The New Genetics of Sexual Orientation: How Large-scale Genetic Data Can Help Us Understand Our Social World

12-1 pm

PSTC Seminar Room 205

Robbee Wedow, Postdoctoral Research Fellow, Broad Institute of MIT and Harvard

While large-scale genetic data have transformed the biological sciences, these data are only now beginning to provide important insights into social and population processes. Drawing on his research at the intersection of the social sciences and genetics, Wedow will highlight the promise that genetics holds for understanding our social world. In particular, he will focus on new work on the genetics of non-heterosexual behavior. Using genetic data from the UK Biobank, 23andMe, Add Health, and other data sets, his research demonstrates the complexity and richness of non-heterosexual behavior across time, across outcomes, and between sexes. He will also discuss the politics and ethics of social science genetics, and will use his work to forward a framework for how social scientists might engage with controversial genetics topics.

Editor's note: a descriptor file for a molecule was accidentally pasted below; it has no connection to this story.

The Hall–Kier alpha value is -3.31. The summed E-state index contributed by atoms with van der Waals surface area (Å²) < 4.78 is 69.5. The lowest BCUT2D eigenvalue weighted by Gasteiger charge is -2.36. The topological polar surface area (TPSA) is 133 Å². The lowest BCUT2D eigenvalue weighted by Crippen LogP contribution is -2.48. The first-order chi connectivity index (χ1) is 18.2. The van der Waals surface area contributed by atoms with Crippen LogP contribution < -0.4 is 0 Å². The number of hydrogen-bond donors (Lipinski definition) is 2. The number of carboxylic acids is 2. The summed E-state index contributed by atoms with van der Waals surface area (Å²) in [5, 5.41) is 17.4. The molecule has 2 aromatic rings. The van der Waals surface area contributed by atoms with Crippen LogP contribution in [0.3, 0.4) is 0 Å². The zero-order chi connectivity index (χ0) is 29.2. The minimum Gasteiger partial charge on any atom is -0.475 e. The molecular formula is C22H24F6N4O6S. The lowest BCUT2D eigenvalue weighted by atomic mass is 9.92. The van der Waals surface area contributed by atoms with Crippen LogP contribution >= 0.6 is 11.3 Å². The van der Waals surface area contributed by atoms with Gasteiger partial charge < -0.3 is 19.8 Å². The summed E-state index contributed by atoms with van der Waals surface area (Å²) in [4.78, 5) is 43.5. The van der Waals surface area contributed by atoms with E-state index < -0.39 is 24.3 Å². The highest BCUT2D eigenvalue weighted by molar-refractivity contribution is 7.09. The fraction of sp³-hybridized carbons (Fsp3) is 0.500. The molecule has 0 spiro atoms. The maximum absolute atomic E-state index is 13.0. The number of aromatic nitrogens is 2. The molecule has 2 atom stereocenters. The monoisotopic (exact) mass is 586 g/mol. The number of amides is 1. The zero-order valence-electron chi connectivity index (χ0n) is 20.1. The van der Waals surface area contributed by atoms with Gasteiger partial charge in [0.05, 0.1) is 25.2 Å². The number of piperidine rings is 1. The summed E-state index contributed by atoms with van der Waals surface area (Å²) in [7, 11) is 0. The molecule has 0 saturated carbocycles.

Robbee Wedow is a postdoctoral research fellow at the Broad Institute of MIT and Harvard, the Analytic and Translational Genetics Unit at Massachusetts General Hospital, the Harvard Department of Sociology, and Department of Epidemiology in the Harvard T.H. Chan School of Public Health. Wedow's work sits at the intersection of sociology, demography, and statistical genetics. He focuses especially on the environmental and genetic etiologies of complex human social behaviors like educational attainment, risk-taking behavior, smoking and drinking behaviors, and sexual orientation.

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